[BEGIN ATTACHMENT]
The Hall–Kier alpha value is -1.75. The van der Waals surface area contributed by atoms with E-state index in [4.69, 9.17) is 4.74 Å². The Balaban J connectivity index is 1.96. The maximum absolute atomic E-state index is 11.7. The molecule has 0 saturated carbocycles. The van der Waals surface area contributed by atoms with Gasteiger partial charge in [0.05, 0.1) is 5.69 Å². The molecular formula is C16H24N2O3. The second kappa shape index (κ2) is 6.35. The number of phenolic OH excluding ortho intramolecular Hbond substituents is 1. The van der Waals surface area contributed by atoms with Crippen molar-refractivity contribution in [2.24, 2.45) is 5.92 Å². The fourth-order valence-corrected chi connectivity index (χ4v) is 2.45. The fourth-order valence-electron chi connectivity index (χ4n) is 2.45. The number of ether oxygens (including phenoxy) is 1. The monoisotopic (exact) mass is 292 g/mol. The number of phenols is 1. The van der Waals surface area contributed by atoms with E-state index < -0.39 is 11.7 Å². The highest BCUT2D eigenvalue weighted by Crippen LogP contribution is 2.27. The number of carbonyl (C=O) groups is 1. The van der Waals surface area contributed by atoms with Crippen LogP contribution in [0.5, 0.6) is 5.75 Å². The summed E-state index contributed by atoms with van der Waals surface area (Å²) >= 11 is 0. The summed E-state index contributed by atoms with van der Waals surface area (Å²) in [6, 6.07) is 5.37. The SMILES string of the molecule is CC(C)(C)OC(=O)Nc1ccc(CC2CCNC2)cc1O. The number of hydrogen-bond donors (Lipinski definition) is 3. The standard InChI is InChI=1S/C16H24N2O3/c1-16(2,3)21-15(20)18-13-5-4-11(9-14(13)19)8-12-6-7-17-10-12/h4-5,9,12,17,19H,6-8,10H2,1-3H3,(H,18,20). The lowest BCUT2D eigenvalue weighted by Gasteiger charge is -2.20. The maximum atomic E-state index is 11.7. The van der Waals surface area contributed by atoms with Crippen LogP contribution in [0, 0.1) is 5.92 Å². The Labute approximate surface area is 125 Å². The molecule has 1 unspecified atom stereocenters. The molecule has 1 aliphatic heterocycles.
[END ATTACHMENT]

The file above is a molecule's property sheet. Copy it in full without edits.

The Hall–Kier alpha value is -1.75. The van der Waals surface area contributed by atoms with E-state index in [4.69, 9.17) is 4.74 Å². The Balaban J connectivity index is 1.96. The maximum absolute atomic E-state index is 11.7. The molecule has 0 saturated carbocycles. The van der Waals surface area contributed by atoms with Gasteiger partial charge in [0.05, 0.1) is 5.69 Å². The molecular formula is C16H24N2O3. The second kappa shape index (κ2) is 6.35. The number of phenolic OH excluding ortho intramolecular Hbond substituents is 1. The van der Waals surface area contributed by atoms with Crippen molar-refractivity contribution in [2.24, 2.45) is 5.92 Å². The fourth-order valence-corrected chi connectivity index (χ4v) is 2.45. The fourth-order valence-electron chi connectivity index (χ4n) is 2.45. The number of ether oxygens (including phenoxy) is 1. The monoisotopic (exact) mass is 292 g/mol. The number of phenols is 1. The van der Waals surface area contributed by atoms with E-state index < -0.39 is 11.7 Å². The highest BCUT2D eigenvalue weighted by Crippen LogP contribution is 2.27. The number of carbonyl (C=O) groups is 1. The van der Waals surface area contributed by atoms with Crippen LogP contribution in [0.5, 0.6) is 5.75 Å². The summed E-state index contributed by atoms with van der Waals surface area (Å²) >= 11 is 0. The summed E-state index contributed by atoms with van der Waals surface area (Å²) in [6, 6.07) is 5.37. The SMILES string of the molecule is CC(C)(C)OC(=O)Nc1ccc(CC2CCNC2)cc1O. The number of hydrogen-bond donors (Lipinski definition) is 3. The standard InChI is InChI=1S/C16H24N2O3/c1-16(2,3)21-15(20)18-13-5-4-11(9-14(13)19)8-12-6-7-17-10-12/h4-5,9,12,17,19H,6-8,10H2,1-3H3,(H,18,20). The lowest BCUT2D eigenvalue weighted by Gasteiger charge is -2.20. The maximum atomic E-state index is 11.7. The van der Waals surface area contributed by atoms with Crippen LogP contribution in [0, 0.1) is 5.92 Å². The Labute approximate surface area is 125 Å². The molecule has 1 unspecified atom stereocenters. The molecule has 1 aliphatic heterocycles.